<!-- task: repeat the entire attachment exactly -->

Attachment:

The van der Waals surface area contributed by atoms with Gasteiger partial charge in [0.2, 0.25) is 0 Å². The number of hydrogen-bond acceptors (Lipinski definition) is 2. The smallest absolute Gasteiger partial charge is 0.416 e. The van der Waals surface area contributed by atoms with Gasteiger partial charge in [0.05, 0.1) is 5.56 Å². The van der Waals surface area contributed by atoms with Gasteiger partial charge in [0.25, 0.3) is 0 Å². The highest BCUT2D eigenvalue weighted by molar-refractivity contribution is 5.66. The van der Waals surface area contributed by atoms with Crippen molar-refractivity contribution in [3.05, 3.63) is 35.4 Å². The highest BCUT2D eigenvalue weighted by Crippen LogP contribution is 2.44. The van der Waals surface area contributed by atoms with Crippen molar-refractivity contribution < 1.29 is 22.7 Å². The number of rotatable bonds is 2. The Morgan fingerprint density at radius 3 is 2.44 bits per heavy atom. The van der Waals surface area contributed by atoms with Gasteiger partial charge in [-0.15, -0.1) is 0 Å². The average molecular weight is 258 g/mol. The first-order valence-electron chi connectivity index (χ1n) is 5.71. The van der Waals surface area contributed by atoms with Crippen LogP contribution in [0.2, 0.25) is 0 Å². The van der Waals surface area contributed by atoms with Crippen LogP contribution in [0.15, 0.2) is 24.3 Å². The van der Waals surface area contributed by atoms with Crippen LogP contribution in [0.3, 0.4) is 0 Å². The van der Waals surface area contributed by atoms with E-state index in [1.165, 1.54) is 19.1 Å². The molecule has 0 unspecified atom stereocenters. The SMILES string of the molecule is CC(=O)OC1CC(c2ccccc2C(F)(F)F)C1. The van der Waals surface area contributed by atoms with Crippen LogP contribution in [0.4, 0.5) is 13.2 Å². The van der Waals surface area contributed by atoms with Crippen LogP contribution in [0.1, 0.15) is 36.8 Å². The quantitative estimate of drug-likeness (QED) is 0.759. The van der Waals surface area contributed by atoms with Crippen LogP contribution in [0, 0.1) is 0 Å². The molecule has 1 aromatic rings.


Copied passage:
The van der Waals surface area contributed by atoms with Gasteiger partial charge in [0.2, 0.25) is 0 Å². The number of hydrogen-bond acceptors (Lipinski definition) is 2. The smallest absolute Gasteiger partial charge is 0.416 e. The van der Waals surface area contributed by atoms with Gasteiger partial charge in [0.05, 0.1) is 5.56 Å². The van der Waals surface area contributed by atoms with Gasteiger partial charge in [0.25, 0.3) is 0 Å². The highest BCUT2D eigenvalue weighted by molar-refractivity contribution is 5.66. The van der Waals surface area contributed by atoms with Crippen molar-refractivity contribution in [3.05, 3.63) is 35.4 Å². The highest BCUT2D eigenvalue weighted by Crippen LogP contribution is 2.44. The van der Waals surface area contributed by atoms with Crippen molar-refractivity contribution < 1.29 is 22.7 Å². The number of rotatable bonds is 2. The Morgan fingerprint density at radius 3 is 2.44 bits per heavy atom. The van der Waals surface area contributed by atoms with Gasteiger partial charge in [-0.15, -0.1) is 0 Å². The average molecular weight is 258 g/mol. The first-order valence-electron chi connectivity index (χ1n) is 5.71. The van der Waals surface area contributed by atoms with Crippen LogP contribution in [0.2, 0.25) is 0 Å². The van der Waals surface area contributed by atoms with Crippen LogP contribution in [0.15, 0.2) is 24.3 Å². The van der Waals surface area contributed by atoms with Crippen LogP contribution in [0.3, 0.4) is 0 Å². The van der Waals surface area contributed by atoms with E-state index in [1.165, 1.54) is 19.1 Å². The molecule has 0 unspecified atom stereocenters. The SMILES string of the molecule is CC(=O)OC1CC(c2ccccc2C(F)(F)F)C1. The van der Waals surface area contributed by atoms with Crippen LogP contribution in [0.4, 0.5) is 13.2 Å². The van der Waals surface area contributed by atoms with Crippen LogP contribution in [0.1, 0.15) is 36.8 Å². The quantitative estimate of drug-likeness (QED) is 0.759. The van der Waals surface area contributed by atoms with Crippen LogP contribution in [0, 0.1) is 0 Å². The molecule has 1 aromatic rings.